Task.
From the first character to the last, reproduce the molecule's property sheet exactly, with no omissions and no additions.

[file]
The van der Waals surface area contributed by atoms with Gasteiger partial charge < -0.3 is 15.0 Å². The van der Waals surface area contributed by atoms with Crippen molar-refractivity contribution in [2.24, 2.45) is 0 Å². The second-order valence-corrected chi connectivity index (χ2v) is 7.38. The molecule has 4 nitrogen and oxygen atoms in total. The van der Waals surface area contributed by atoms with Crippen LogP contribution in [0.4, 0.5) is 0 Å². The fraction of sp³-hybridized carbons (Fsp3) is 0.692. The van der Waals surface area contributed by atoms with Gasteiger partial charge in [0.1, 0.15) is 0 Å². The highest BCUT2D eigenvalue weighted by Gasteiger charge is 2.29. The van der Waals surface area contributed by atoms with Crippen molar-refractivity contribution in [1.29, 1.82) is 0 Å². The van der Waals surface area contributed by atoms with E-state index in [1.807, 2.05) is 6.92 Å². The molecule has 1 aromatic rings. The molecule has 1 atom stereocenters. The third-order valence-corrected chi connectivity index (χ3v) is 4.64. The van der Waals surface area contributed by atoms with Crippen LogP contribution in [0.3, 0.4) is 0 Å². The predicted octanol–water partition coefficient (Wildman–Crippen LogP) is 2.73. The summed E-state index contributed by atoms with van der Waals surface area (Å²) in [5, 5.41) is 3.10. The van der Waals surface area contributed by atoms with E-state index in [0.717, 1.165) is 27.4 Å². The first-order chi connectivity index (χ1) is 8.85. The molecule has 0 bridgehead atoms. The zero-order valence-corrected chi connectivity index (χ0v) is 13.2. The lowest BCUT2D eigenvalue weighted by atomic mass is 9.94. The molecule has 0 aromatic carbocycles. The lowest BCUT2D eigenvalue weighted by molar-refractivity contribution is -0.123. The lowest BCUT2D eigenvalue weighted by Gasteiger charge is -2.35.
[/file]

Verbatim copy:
The van der Waals surface area contributed by atoms with Gasteiger partial charge < -0.3 is 15.0 Å². The van der Waals surface area contributed by atoms with Crippen molar-refractivity contribution in [2.24, 2.45) is 0 Å². The second-order valence-corrected chi connectivity index (χ2v) is 7.38. The molecule has 4 nitrogen and oxygen atoms in total. The van der Waals surface area contributed by atoms with Crippen LogP contribution in [0.4, 0.5) is 0 Å². The fraction of sp³-hybridized carbons (Fsp3) is 0.692. The van der Waals surface area contributed by atoms with Gasteiger partial charge in [0.1, 0.15) is 0 Å². The highest BCUT2D eigenvalue weighted by Gasteiger charge is 2.29. The van der Waals surface area contributed by atoms with Crippen molar-refractivity contribution in [1.29, 1.82) is 0 Å². The van der Waals surface area contributed by atoms with E-state index in [1.807, 2.05) is 6.92 Å². The molecule has 1 aromatic rings. The molecule has 1 atom stereocenters. The third-order valence-corrected chi connectivity index (χ3v) is 4.64. The van der Waals surface area contributed by atoms with Crippen LogP contribution in [0.3, 0.4) is 0 Å². The predicted octanol–water partition coefficient (Wildman–Crippen LogP) is 2.73. The summed E-state index contributed by atoms with van der Waals surface area (Å²) in [5, 5.41) is 3.10. The van der Waals surface area contributed by atoms with E-state index in [0.717, 1.165) is 27.4 Å². The first-order chi connectivity index (χ1) is 8.85. The molecule has 0 bridgehead atoms. The zero-order valence-corrected chi connectivity index (χ0v) is 13.2. The lowest BCUT2D eigenvalue weighted by atomic mass is 9.94. The molecule has 0 aromatic carbocycles. The lowest BCUT2D eigenvalue weighted by molar-refractivity contribution is -0.123. The lowest BCUT2D eigenvalue weighted by Gasteiger charge is -2.35.